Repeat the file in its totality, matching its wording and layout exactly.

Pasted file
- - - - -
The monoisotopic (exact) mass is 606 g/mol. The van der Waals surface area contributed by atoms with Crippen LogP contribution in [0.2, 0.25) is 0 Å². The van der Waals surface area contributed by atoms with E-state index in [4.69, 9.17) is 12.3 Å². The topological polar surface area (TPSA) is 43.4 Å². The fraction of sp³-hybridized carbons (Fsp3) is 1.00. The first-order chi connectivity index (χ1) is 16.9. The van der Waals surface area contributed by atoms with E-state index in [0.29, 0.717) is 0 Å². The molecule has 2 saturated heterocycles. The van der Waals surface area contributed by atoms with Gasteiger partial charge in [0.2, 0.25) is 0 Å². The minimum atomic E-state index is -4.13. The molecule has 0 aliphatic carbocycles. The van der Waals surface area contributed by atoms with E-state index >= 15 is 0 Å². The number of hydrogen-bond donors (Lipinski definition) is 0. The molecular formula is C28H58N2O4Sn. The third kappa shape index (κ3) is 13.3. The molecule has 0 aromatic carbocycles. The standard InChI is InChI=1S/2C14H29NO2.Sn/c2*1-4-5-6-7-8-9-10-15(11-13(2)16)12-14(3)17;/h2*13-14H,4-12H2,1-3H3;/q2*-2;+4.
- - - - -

The monoisotopic (exact) mass is 606 g/mol. The van der Waals surface area contributed by atoms with Crippen LogP contribution in [0.2, 0.25) is 0 Å². The van der Waals surface area contributed by atoms with E-state index in [4.69, 9.17) is 12.3 Å². The topological polar surface area (TPSA) is 43.4 Å². The fraction of sp³-hybridized carbons (Fsp3) is 1.00. The first-order chi connectivity index (χ1) is 16.9. The van der Waals surface area contributed by atoms with E-state index in [0.29, 0.717) is 0 Å². The molecule has 2 saturated heterocycles. The van der Waals surface area contributed by atoms with Gasteiger partial charge in [0.2, 0.25) is 0 Å². The minimum atomic E-state index is -4.13. The molecule has 0 aliphatic carbocycles. The van der Waals surface area contributed by atoms with E-state index >= 15 is 0 Å². The number of hydrogen-bond donors (Lipinski definition) is 0. The molecular formula is C28H58N2O4Sn. The third kappa shape index (κ3) is 13.3. The molecule has 0 aromatic carbocycles. The standard InChI is InChI=1S/2C14H29NO2.Sn/c2*1-4-5-6-7-8-9-10-15(11-13(2)16)12-14(3)17;/h2*13-14H,4-12H2,1-3H3;/q2*-2;+4.